overhead. In figure 36-4, the pressure on joint P is W-P.

There is one case in which the above rule does not apply. Assume that the outside water level is at W, and the inside level at X as shown in figure 36-5. Water is coming into the compartment through a relatively slow leak, and the compartment is open enough at the top so that air can escape faster than water comes in. In this case, the pressure inside the compartment at P is X-P. This type of flooding is often encountered in spaces surrounding compartments that have borne the brunt of an explosion and have been opened wide to the sea.

Sea water weighs approximately 64 pounds per cubic foot. Therefore, the pressure over one square inch at a depth of one foot is.444 pounds. At nine feet it is 3.996 pounds per square inch. At 20 feet it is 8.88 pounds per square inch. The pressure at any point is equal in all directions, whether downward toward a deck or horizontally toward a bulkhead. The formulas for calculating the total pressure on a bulkhead are of little use in action. However, a bulkhead 20 feet wide and flooded to a depth of five feet would have a total load of 16,000 pounds on it. A bulkhead eight feet high and 20 feet wide, and flooded to a depth of 15 feet over the deck would have a total load of 112,640 pounds on it. These figures give some idea of the force that must be contained.

Figure 36-17. Diagram to illustrate a method of cutting shores.
Figure 36-17. Diagram to illustrate a method of cutting shores.

 

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If the vessel remained entirely motionless in all three planes, the pressure at any given point would remain constant and the problem of shoring would be relatively simple. A light shoring structure might suffice; in fact, shoring might be altogether unnecessary. Consider, for example, a compartment A B C D, partially flooded (fig. 36-6). With the ship on even keel and trim, the pressure on point X is Y-X, and on N it is M-N. If the ship lists or rolls to port as indicated, the pressure on X will rise to Z-X, and that on N will decrease to R-N.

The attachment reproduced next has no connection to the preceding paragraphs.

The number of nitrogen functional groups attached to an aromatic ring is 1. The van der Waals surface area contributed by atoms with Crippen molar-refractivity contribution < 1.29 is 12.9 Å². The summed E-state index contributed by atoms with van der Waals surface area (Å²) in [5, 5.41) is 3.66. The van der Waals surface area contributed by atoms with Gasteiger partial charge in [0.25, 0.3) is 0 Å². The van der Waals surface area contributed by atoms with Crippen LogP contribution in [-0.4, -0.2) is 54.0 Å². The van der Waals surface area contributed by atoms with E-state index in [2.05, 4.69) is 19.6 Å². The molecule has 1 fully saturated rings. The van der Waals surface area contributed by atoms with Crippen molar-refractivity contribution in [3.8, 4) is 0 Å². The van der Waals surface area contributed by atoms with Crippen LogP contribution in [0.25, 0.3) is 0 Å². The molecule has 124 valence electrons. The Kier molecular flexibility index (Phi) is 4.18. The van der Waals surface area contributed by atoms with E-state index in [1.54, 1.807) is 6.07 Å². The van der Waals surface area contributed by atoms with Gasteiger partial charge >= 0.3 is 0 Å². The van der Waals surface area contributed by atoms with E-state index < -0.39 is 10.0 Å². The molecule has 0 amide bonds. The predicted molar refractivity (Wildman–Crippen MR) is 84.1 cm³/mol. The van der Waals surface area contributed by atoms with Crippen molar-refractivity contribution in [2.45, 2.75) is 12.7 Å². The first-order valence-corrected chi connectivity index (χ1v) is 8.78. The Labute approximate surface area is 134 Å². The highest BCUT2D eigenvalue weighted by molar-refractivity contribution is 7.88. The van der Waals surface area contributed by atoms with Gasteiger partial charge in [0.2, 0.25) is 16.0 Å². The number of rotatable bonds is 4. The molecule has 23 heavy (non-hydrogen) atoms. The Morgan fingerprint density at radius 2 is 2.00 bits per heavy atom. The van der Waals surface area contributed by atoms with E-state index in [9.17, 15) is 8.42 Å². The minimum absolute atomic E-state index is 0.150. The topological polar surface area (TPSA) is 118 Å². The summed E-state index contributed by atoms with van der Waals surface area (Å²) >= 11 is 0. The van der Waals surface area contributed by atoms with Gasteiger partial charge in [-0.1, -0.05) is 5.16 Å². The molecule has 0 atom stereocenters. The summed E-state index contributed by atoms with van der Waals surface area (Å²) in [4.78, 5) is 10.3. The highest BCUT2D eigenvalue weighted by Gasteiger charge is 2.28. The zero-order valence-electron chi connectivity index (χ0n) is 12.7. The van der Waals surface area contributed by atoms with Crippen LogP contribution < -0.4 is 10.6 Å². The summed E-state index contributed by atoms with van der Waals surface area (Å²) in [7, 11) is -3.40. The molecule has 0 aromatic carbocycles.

Figure 36-18.
Figure 36-18.

Or take the case of a compartment that is entirely flooded as shown in figure 36-7, with the ocean surface at L. The pressure on point X is Y-X. If the ocean surface rises to S and then drops to T because of high waves or plunging, the pressure head on point X will rise to Z-X and then drop to V-X.

An example of similar effects is shown in the case of compartment A B C D (fig. 36-8) ruptured at N and P. If the compartment is partially full and the ship stationary, the pressure on point X is Z-X. However, if the ship moves ahead in direction M, ruptures N and P will scoop up water, even raising the level in the compartment above that of the ocean outside. Rupture P shows plate torn out and downward to form a dangerous scoop. The water will tend to back up against bulkhead A D, raising the level of Z and increasing pressure Z-X.

If a ship rolled or pitched slowly, or had no free surface, the effect of rolling and pitching would be simple variations of pressure as shown in figure 36-6. However, if the water has a chance to run rapidly, as shown in figure 36-9, it will have the same effect as a wave, and will pound heavily on A-D, momentarily increasing the pressure.